British English speakers may well be world leaders in saying ‘thank you’, an international study suggests.
The sample included eight languages over five continents: English, Italian, Russian and Polish as well as four small-community languages, including Murrinhpatha (Northern Australia), Lao (Laos), Siwu (Ghana) and Cha’palaa (Ecuador).
Overall findings show that the British offer thanks in 14.5 per cent of instances where it is possible to do so, shortly followed by the Italians (13.5 per cent).
The frequency of saying ‘thank you’ after a successful request in any of the other six languages was only 4.5 per cent or below.
Researchers also took into account alternative forms of expressing gratefulness, such as ‘good job’ and ‘sweet’, or non-verbal acknowledgement, such as nodding one’s head. Overall, participants expressed gratitude in some way in 88 per cent of cases.
All the samples, collected through video recording everyday social interactions, provided ‘evidence of a high degree of prosociality across cultures’, the study said.
A peculiar example of gratitude comes from the Australian language Murrinhpatha, where it is common practice to thank someone with ‘that’s right, you’re beautiful’. Cameras were placed in household and community contexts where participants interacted with family members as well as members of their community on a daily basis.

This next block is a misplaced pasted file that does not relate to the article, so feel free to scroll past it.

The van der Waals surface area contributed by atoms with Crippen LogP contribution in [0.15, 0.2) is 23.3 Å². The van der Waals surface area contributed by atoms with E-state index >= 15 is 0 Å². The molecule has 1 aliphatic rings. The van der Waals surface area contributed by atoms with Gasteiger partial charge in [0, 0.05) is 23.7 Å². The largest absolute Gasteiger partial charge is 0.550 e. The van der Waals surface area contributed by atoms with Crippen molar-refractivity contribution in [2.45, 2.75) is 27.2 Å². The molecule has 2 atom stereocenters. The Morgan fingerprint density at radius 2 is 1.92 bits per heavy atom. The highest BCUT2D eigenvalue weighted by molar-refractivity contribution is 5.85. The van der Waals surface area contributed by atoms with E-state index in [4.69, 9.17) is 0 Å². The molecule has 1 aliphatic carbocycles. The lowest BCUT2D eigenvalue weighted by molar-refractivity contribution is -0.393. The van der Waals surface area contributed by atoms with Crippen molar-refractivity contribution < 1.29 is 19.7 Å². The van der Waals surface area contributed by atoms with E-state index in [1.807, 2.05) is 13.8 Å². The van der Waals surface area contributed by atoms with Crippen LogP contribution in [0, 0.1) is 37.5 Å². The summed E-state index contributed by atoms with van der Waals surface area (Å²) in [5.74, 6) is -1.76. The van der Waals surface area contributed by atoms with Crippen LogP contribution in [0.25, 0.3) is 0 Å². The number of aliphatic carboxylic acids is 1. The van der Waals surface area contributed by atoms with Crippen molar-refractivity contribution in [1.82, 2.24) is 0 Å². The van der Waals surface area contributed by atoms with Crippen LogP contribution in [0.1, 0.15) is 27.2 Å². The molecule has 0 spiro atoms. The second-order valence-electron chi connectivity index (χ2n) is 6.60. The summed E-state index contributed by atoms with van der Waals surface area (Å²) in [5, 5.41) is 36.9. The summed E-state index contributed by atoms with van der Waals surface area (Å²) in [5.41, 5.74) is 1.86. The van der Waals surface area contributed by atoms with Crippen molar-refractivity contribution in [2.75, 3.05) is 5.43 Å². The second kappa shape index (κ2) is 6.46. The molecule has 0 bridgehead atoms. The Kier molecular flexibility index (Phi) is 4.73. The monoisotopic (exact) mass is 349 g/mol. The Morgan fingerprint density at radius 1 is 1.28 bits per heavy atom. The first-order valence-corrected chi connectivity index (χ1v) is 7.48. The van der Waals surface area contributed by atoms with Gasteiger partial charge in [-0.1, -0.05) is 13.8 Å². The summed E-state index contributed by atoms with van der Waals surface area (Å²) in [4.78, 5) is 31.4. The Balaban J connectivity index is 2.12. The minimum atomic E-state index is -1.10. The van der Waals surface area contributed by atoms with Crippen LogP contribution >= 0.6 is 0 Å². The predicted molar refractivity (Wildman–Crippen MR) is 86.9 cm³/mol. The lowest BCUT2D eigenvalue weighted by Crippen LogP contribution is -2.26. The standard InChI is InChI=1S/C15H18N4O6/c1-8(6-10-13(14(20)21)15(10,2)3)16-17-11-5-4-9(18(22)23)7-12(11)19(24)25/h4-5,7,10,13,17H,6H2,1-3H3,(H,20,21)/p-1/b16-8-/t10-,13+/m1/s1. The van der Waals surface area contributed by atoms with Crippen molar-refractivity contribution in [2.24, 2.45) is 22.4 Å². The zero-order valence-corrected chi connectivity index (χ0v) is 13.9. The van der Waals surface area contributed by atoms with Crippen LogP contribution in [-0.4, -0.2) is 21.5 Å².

Each language’s footage ranged in length from ten to over ninety hours over a two-year period.
Sequences were analysed by an expert in each language, with a focus on both quantitative and qualitative analysis.
Findings suggest that ‘the maintenance of social reciprocity does not depend on the verbalisation of gratitude’ as gratefulness can be expressed in a variety of ways. American linguistic Lynne Murphy pointed out that Americans say ‘thank you’ twice as much as Britons. At the same time, in their conversational data, the British use ‘sorry’ four times more than Americans.
Dr Murphy, who also teaches at Sussex University, told the EL Gazette: ‘Americans use “excuse me” for more things than Brits do, and “sorry” can be used in the same kinds of context as “thank you” sometimes. So, it’s a word that’s used more in one country than another, but that doesn’t mean it’s a sentiment that’s used at four times the rate.’.
⇒ Universals and cultural diversity in the expression of gratitude, Simeon Floyd et al (various universities). Royal Society Open Science tinyurl.com/ycu7v9yp
Pic courtesy: Christian Lendl